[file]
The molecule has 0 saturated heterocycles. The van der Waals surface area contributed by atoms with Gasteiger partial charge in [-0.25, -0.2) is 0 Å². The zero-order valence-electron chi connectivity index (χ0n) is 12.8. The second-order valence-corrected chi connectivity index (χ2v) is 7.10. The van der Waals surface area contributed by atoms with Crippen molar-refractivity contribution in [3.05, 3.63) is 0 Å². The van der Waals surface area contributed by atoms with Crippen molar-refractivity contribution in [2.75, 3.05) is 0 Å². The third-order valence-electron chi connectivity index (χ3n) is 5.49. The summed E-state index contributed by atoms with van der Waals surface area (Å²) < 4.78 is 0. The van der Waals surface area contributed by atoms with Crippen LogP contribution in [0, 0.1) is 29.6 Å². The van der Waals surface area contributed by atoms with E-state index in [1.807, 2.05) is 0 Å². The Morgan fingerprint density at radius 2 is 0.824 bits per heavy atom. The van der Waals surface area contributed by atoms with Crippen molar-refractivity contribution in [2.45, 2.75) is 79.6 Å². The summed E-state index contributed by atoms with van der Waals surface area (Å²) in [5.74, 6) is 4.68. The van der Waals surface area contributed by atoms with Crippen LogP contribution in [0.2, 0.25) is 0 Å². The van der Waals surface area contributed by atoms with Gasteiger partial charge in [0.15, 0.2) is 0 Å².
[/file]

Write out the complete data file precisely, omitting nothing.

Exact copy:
The molecule has 0 saturated heterocycles. The van der Waals surface area contributed by atoms with Gasteiger partial charge in [-0.25, -0.2) is 0 Å². The zero-order valence-electron chi connectivity index (χ0n) is 12.8. The second-order valence-corrected chi connectivity index (χ2v) is 7.10. The van der Waals surface area contributed by atoms with Crippen molar-refractivity contribution in [3.05, 3.63) is 0 Å². The van der Waals surface area contributed by atoms with Crippen molar-refractivity contribution in [2.75, 3.05) is 0 Å². The third-order valence-electron chi connectivity index (χ3n) is 5.49. The summed E-state index contributed by atoms with van der Waals surface area (Å²) < 4.78 is 0. The van der Waals surface area contributed by atoms with Crippen LogP contribution in [0, 0.1) is 29.6 Å². The van der Waals surface area contributed by atoms with E-state index in [1.807, 2.05) is 0 Å². The Morgan fingerprint density at radius 2 is 0.824 bits per heavy atom. The van der Waals surface area contributed by atoms with Crippen molar-refractivity contribution in [2.45, 2.75) is 79.6 Å². The summed E-state index contributed by atoms with van der Waals surface area (Å²) in [5.74, 6) is 4.68. The van der Waals surface area contributed by atoms with Crippen LogP contribution in [0.2, 0.25) is 0 Å². The van der Waals surface area contributed by atoms with Gasteiger partial charge in [0.15, 0.2) is 0 Å².